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Saturday, October 24, 2009

[ALOCHONA] Maoists get arms from Bangladesh, Myanmar, Nepal

Maoists get arms from Bangladesh, Myanmar, Nepal: Chidambaram


Maoists are acquiring weapons through Bangladesh, Myanmar and possibly Nepal, according to the home minister, P Chidambaram, who nonetheless has expressed government's willingness for a dialogue with them provide they abjure violence.
   Naxalism remains the biggest internal security threat to India, he said and hit out at intellectuals who still try to 'romanticise' the naxalities.
   In a wide-ranging interview to PTI Saturday, Chidambaram said the government is practical enough to understand that the Naxals would not lay down arms.
   He said the West Bengal government has 'learnt a lesson very late' after the Lalgarh operation but he would not comment much on the West Bengal government's decision to secure the release of an abducted police official by not opposing the bail application of about 20 pro-Maoist trials.
   'In terms of the threat to security from Indian sources or internal sources, Naxalism remains the biggest threat. There is, of course, the other threat which is cross border terrorism but that is emanating from across the border,' he said.
   'There is no evidence of any money flowing in from abroad to the Maoists. But there is certainly evidence of weapons being smuggled from abroad through Myanmar or Bangladesh which reaches the Maoists.'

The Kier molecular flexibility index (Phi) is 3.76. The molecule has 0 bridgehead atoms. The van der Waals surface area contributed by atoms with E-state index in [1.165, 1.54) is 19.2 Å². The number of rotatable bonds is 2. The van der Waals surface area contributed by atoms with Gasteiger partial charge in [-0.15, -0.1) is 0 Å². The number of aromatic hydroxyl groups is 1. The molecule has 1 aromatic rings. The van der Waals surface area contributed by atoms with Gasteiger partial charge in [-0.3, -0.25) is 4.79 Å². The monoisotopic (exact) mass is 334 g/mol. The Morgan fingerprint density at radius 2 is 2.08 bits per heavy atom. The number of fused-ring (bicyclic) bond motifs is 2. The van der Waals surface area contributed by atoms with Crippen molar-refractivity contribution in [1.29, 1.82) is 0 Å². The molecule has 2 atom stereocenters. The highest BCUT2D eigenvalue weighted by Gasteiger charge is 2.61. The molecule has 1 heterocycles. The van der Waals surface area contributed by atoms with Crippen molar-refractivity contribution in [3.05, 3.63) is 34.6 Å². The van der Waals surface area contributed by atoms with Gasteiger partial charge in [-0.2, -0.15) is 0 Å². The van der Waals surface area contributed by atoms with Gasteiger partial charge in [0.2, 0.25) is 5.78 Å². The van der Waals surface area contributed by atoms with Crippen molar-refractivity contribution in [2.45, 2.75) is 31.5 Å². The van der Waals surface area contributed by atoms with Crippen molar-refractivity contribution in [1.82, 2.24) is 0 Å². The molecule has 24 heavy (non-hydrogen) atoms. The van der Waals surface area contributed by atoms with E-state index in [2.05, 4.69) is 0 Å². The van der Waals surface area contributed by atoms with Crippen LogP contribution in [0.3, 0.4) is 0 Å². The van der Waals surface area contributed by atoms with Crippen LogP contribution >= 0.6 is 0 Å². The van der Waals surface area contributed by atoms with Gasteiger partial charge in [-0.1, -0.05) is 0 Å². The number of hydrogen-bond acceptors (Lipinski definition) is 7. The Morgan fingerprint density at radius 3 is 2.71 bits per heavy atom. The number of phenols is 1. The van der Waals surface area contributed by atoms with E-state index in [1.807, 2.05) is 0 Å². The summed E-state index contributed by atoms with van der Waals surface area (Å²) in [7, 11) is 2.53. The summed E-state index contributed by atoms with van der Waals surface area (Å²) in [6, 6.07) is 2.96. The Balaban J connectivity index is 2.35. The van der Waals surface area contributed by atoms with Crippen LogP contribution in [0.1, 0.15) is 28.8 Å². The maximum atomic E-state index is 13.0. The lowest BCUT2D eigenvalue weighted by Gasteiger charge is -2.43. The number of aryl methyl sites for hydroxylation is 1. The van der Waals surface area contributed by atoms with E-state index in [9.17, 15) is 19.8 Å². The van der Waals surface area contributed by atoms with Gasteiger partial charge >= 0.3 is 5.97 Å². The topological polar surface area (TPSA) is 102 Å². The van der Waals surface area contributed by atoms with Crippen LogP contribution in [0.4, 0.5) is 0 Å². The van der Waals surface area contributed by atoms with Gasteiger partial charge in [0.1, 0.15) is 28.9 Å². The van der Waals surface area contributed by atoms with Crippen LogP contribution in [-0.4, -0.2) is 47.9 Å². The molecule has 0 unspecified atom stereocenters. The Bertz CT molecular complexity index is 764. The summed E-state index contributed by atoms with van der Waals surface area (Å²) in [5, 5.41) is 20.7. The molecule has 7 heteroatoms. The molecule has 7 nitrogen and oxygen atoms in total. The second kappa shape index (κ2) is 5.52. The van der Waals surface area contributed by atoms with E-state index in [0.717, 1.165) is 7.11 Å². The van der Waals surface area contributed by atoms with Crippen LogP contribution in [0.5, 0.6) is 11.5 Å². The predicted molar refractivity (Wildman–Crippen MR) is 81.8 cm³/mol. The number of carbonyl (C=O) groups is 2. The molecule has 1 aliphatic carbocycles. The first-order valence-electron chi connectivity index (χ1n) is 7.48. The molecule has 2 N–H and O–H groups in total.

Asked whether some weapons are coming through Nepal, he said 'it is possible.'
   To a question whether there is any Pakistan angle to it, Chidambaram said they were not sure where the weapons are originating from.
   'We know now that the weapons are coming through Bangladesh and Myanmar and possibly Nepal. The border is very porous. The Indo-Nepal border is a very porous border.' He said police has not found any weapons with Pakistani marking.
   The Maoists had looted 'our own armouries' and they had said that the objective of the attack on the Sankhrail police station in West Bengal was weapons and money.
   'Even after this statement, if people romanticise the naxalities, all I can say that only God can help them,' he said.
   Asked if there are any groups from abroad backing the Maoists, the minister said 'I don't know. It is possible that they get some intellectual support. I hear voices of some human rights group from abroad which say that we have unleashed a war on the Maoists. That is the intellectual support I am referring to.'
   Regarding any evidence of external help to Maoists, Chidambaram said it may be at the level of intellectual or ideological level.
   Queried about the Maoist leader Kishenji's statement that they would not surrender arms and that forces should be withdrawn from the entire naxal-affected areas along with the release of the cadre and their supporters, he said 'I am not going to respond to Kishenji.'
   Chidambaram said 'he (Kishenji) is the leader of an organisation declared as unlawful. Therefore, as one representing the government, I have no intention of responding to him.'
   To a question whether the government was working on an out-of-the-box solution to break the logjam with the Maoists to bring them to the negotiating table, Chidambaram said 'there is no jam. It is only those who romanticise left-wing extremism think that there is a jam.'
   'This is the land where Mahatma Gandhi won us freedom through non-violence. Can you have a greater oppressor than a colonial government,' he said.
   The minister said if the naxalities claim to have the majority of the people behind them what prevented them from contesting elections and implementing policies which they think are the right policies.
   'Be that as it may, the elected government today says you halt violence and come and talk to us about your grievances,' he said.
   Asked if he was inviting them to join the political mainstream, Chidambaram said 'they should. They should join the political mainstream if they want to work for the people.'


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